INSIDE STORY: For many people, the thought of entering a derelict house would fill them with dread. For gifted Bailieborough photographer SUELLA HOLLAND, it’s where she finds her Zen. Here she tells DAMIAN McCARNEY about the attraction of Rurex photography, the ethics behind rummaging through someone’s home and why she’s not immune to being occasionally freaked out...
Where some may see ruin, photographer Suella Holland finds beauty. Her photos and short films of derelict houses stand as delicate portraits of lives lived. Such texturally rich photos walk the viewer into the location, you have to resist the urge to finger the flaking sky blue paint, and can almost smell the faint damp odour creeping from the mildewed walls.
In one online photo album a Sacred Heart peers up from a shattered frame on a salmon pink linoleum floor; an elderly stairlift rests forlorn at basecamp, its right arm raised as if calling for time to halt; a bank book lies on its spine, its pages chart the modest lodgements and withdrawals from 1966.
Given the subject matter, it would be forgiveable if the photos were somewhat depressing, but they’re reflective of the photographer’s compassion for those anonymous souls who once resided there. This sense is reflected in the overwhelmingly positive comments left on her website from those who view her images, they are overwhelmingly positive. Often her photos dust off memories of relatives of the viewer.
Originally from Dublin but reared in Navan, Suella now calls Bailieborough home. Her father Robin Wynne was a hobby photographer who taught her the “very basics” of the craft, and bought Suella her first camera, a Nikon FA. From there she undertook a degree in photography. There’s a quirky symmetry to her photographic trajectory as one of her first jobs involved taking photos for an architecture magazine in which she was tasked to make the home look desirable: “Take a nice picture.”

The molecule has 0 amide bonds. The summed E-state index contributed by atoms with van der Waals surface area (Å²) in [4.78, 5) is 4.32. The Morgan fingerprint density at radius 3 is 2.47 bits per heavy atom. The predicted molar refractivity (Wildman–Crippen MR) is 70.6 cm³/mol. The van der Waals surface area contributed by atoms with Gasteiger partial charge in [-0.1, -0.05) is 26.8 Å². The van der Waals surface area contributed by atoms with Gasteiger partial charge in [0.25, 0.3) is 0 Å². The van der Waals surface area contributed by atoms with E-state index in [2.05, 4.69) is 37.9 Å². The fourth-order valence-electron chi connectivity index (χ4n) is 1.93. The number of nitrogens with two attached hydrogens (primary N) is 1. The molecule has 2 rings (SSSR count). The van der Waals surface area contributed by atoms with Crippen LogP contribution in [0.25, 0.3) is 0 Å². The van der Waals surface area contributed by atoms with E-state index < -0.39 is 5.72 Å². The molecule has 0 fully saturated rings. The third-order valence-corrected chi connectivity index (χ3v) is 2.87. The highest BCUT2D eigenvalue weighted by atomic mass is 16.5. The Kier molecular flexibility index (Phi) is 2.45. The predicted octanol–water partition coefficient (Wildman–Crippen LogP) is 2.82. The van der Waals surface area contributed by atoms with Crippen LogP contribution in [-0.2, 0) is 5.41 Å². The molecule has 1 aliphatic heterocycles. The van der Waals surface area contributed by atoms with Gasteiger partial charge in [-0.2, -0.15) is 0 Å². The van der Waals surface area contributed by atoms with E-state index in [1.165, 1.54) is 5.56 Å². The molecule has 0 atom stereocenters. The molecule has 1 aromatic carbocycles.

Suella accepts that this fed into what she’s doing now: taking photos of homes which would soon be occupied as opposed to homes no longer occupied.
“When I look back at my photos, going back even in college, from the very beginning no matter where I went or what I took, somewhere along the way there were abandoned buildings in it. So I’ve always had a yearning to photograph dereliction,” she says as we chat over a cuppa in a busy Hotel Bailie.
An inspiration for Suella was the photograph ‘Peeled Paint’ by American photographer Minor White.
“From I saw that picture first in college, and that’s 30 years ago, I absolutely loved it. It’s a very simple picture, but there was so much depth and texture to it, it just really captured me.”
White’s photo, which the Celt draws up online as we’re chatting, is in black and white, yet Suella shoots in colour.
It was 2013 when she regularly began photographing derelict buildings having listened to Drogheda based photographer Judy Boyle give a talk to a camera club on her series of work on abandonment.
“It suddenly dawned on me,” recalls Suella. “I can just do that. I don’t have to take photos of everything. I can actually focus my attention on just abandoned buildings, and that’s when I started - and the first one I went out to shoot was Lisbal National School on the Kingscourt Road.”
To the uninitiated this may seem a curious past-time, but it’s more common amongst photography circles than you’d think; they even have a name for it – Urbex, short for ‘urban exploration’. Of course in the back of beyond, Urbex is a misnomer.
“Some of us call it Rurex - rural exploration,” explains Suella, who photographs under the name Forsaken Ireland.
Suella estimates there to be dozens of Urbexers, but she’s careful of the company she keeps within the Urbex/Rurex community, generally shooting with a photographer called Ireland Deserted.